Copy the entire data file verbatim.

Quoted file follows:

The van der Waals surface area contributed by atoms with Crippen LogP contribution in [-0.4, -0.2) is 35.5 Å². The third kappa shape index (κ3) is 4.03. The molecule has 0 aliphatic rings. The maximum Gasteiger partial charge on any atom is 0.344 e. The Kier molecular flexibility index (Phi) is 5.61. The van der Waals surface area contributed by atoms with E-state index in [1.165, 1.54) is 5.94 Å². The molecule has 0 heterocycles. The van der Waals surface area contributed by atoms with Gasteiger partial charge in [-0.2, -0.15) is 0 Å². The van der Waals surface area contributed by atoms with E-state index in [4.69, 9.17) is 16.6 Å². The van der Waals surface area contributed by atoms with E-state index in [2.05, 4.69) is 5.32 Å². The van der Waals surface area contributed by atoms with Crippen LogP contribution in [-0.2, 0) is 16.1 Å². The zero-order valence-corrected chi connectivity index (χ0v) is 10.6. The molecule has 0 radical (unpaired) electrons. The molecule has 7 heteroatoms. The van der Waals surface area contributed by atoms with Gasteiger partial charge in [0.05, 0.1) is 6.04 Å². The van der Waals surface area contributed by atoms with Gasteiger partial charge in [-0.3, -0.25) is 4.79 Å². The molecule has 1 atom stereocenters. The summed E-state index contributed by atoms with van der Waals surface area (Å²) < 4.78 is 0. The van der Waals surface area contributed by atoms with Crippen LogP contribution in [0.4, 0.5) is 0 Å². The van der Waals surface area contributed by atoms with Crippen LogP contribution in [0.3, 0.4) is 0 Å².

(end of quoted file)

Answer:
The van der Waals surface area contributed by atoms with Crippen LogP contribution in [-0.4, -0.2) is 35.5 Å². The third kappa shape index (κ3) is 4.03. The molecule has 0 aliphatic rings. The maximum Gasteiger partial charge on any atom is 0.344 e. The Kier molecular flexibility index (Phi) is 5.61. The van der Waals surface area contributed by atoms with E-state index in [1.165, 1.54) is 5.94 Å². The molecule has 0 heterocycles. The van der Waals surface area contributed by atoms with Gasteiger partial charge in [-0.2, -0.15) is 0 Å². The van der Waals surface area contributed by atoms with E-state index in [4.69, 9.17) is 16.6 Å². The van der Waals surface area contributed by atoms with E-state index in [2.05, 4.69) is 5.32 Å². The van der Waals surface area contributed by atoms with Crippen LogP contribution in [-0.2, 0) is 16.1 Å². The zero-order valence-corrected chi connectivity index (χ0v) is 10.6. The molecule has 0 radical (unpaired) electrons. The molecule has 7 heteroatoms. The van der Waals surface area contributed by atoms with Gasteiger partial charge in [0.05, 0.1) is 6.04 Å². The van der Waals surface area contributed by atoms with Gasteiger partial charge in [-0.3, -0.25) is 4.79 Å². The molecule has 1 atom stereocenters. The summed E-state index contributed by atoms with van der Waals surface area (Å²) < 4.78 is 0. The van der Waals surface area contributed by atoms with Crippen LogP contribution in [0.4, 0.5) is 0 Å². The van der Waals surface area contributed by atoms with Crippen LogP contribution in [0.3, 0.4) is 0 Å².